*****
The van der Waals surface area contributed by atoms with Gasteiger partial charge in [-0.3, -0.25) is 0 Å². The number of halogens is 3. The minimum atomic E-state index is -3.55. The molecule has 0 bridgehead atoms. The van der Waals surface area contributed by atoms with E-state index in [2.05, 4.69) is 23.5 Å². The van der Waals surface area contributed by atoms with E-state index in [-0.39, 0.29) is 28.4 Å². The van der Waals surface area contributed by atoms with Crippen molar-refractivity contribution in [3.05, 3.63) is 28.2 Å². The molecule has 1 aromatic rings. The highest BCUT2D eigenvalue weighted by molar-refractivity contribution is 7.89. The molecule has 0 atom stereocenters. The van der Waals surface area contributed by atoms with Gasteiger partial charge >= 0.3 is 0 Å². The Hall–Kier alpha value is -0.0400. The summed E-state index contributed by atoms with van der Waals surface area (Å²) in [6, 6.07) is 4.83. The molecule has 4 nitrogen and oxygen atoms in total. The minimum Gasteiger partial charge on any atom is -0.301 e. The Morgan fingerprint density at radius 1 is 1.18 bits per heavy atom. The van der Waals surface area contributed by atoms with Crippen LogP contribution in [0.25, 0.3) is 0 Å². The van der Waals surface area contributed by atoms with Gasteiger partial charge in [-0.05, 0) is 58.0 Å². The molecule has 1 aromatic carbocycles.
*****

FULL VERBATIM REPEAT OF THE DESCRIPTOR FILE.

The van der Waals surface area contributed by atoms with Gasteiger partial charge in [-0.3, -0.25) is 0 Å². The number of halogens is 3. The minimum atomic E-state index is -3.55. The molecule has 0 bridgehead atoms. The van der Waals surface area contributed by atoms with E-state index in [2.05, 4.69) is 23.5 Å². The van der Waals surface area contributed by atoms with E-state index in [-0.39, 0.29) is 28.4 Å². The van der Waals surface area contributed by atoms with Crippen molar-refractivity contribution in [3.05, 3.63) is 28.2 Å². The molecule has 1 aromatic rings. The highest BCUT2D eigenvalue weighted by molar-refractivity contribution is 7.89. The molecule has 0 atom stereocenters. The van der Waals surface area contributed by atoms with Gasteiger partial charge >= 0.3 is 0 Å². The Hall–Kier alpha value is -0.0400. The summed E-state index contributed by atoms with van der Waals surface area (Å²) in [6, 6.07) is 4.83. The molecule has 4 nitrogen and oxygen atoms in total. The minimum Gasteiger partial charge on any atom is -0.301 e. The Morgan fingerprint density at radius 1 is 1.18 bits per heavy atom. The van der Waals surface area contributed by atoms with Crippen LogP contribution in [0.25, 0.3) is 0 Å². The van der Waals surface area contributed by atoms with Gasteiger partial charge in [-0.05, 0) is 58.0 Å². The molecule has 1 aromatic carbocycles.